Price, NAV and benchmark total return performance (%)*

Price, NAV and index total return performance, one-year rebased

Source: Refinitiv, Bloomberg, Edison Investment Research. Note: *Performance data to end-April 2020, three-, five-, and 10-year performance annualised.

Exhibit 10: 2019 NAV TR attribution (percentage points)

Exhibit 11: Ytd (to end-April 2020) NAV TR attribution (percentage points)

Source: Source: Tetragon, Edison Investment Research.

Source: Source: Tetragon, Edison Investment Research.

In FY19, the major contributor to portfolio valuation gains was TFG Asset Management, adding 7.5pp to NAV TR. As described above, we note that TFG Asset Management’s valuation is based on end-2019 earnings forecasts and was a resilient asset in the Q120 downturn. FY19 performance was particularly driven by Equitix (12.0% of Tetragon’s NAV at end-April 2020 and 5.5pp contribution to Tetragon’s FY19 NAV TR), which was revalued on the back of a good investment performance, successful fund-raising and progress in capital deployment. Moreover, the discount rate applied in its DCF model was reduced by 25bp to 9.50%. Equitix’s AUM increased by 40% to US$7.1bn in FY19 (see Exhibit 12) with management fee income up 47% y-o-y to US$17.3m. Its Fund V closed in Q219 at £1.0bn, while Euro Fund I raised €0.5bn in 2019 and the first close of Fund VI was concluded in Q120 and allowed for positive revaluation in Q120 as the only exception within TFG Asset Management. We note that Equitix repaid US$54.9m of loan notes (including accrued interest) to Tetragon in 2019.

Exhibit 12: Equitix AUM history (US$bn)

Source: Tetragon Financial Group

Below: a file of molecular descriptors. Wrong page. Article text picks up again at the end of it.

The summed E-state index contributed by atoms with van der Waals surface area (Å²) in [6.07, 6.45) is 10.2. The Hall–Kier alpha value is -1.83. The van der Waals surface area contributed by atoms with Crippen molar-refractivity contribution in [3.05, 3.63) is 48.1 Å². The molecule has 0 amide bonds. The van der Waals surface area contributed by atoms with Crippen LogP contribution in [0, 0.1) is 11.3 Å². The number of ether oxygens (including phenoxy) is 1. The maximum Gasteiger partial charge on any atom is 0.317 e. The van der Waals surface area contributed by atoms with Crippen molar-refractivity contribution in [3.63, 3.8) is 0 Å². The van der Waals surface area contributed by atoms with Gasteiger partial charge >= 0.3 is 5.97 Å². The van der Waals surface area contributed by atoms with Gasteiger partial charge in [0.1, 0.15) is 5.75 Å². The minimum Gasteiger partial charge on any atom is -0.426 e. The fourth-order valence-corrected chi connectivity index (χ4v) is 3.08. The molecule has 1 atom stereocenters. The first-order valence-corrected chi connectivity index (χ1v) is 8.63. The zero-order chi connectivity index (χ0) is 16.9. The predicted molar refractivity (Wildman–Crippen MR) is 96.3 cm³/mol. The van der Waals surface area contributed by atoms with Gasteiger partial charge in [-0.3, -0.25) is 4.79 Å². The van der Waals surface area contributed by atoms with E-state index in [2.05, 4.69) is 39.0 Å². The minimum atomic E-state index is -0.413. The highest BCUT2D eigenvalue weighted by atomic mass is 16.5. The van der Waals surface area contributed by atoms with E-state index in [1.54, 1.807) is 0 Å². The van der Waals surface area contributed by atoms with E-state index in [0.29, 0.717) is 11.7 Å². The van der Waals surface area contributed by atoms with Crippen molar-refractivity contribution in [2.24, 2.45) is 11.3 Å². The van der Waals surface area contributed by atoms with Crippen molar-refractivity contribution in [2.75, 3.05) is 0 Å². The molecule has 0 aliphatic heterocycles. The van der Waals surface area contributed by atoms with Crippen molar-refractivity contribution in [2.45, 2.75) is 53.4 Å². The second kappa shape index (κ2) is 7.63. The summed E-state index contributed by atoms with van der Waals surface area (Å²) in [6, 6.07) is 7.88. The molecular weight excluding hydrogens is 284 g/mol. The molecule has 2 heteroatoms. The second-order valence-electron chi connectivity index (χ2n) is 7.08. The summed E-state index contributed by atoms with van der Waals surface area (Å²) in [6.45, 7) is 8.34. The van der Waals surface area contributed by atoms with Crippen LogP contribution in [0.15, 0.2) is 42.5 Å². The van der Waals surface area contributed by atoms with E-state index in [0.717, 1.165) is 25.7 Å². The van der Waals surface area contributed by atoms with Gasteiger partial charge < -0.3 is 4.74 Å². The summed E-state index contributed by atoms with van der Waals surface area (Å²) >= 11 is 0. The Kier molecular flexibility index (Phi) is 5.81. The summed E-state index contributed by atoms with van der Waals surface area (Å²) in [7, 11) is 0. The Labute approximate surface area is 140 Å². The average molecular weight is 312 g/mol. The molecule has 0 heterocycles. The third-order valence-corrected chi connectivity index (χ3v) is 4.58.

LCM (a CLO manager fully owned by TFG Asset Management) contributed 1.3pp to Tetragon’s NAV TR in FY19, which is a function of growing AUM (from US$8.3bn to US$9.1bn) and an increase in market multiples used in its blended valuation (P/AUM increased from 2.3% in FY18 to 2.7% in FY19). BentallGreenOak added 0.6pp on the back of carried interest distribution, a reduction in discount rate applied in its valuation model, as well as the unwinding of discount (as future dates for the call and put options have become fixed as a result of the Bentall Kennedy and GreenOak merger). BentallGreenOak has raised more than US$3.2bn across the US core, European debt and equity, as well as Asia-value add strategies in FY19 and, as a result, ended the year with AUM of US$49.1bn (of which US$6.3bn is attributable to Tetragon).

With respect to other TFG Asset Management holdings, Polygon’s value declined by US$7.8m in FY19 (ie a minor impact on Tetragon’s NAV TR) due to slower capital raising and change in assumed future UK tax rate in the DCF model. This was offset by the US$8.5m gain from Tetragon Credit Partners (assisted by capital deployment into existing funds and higher projected carry).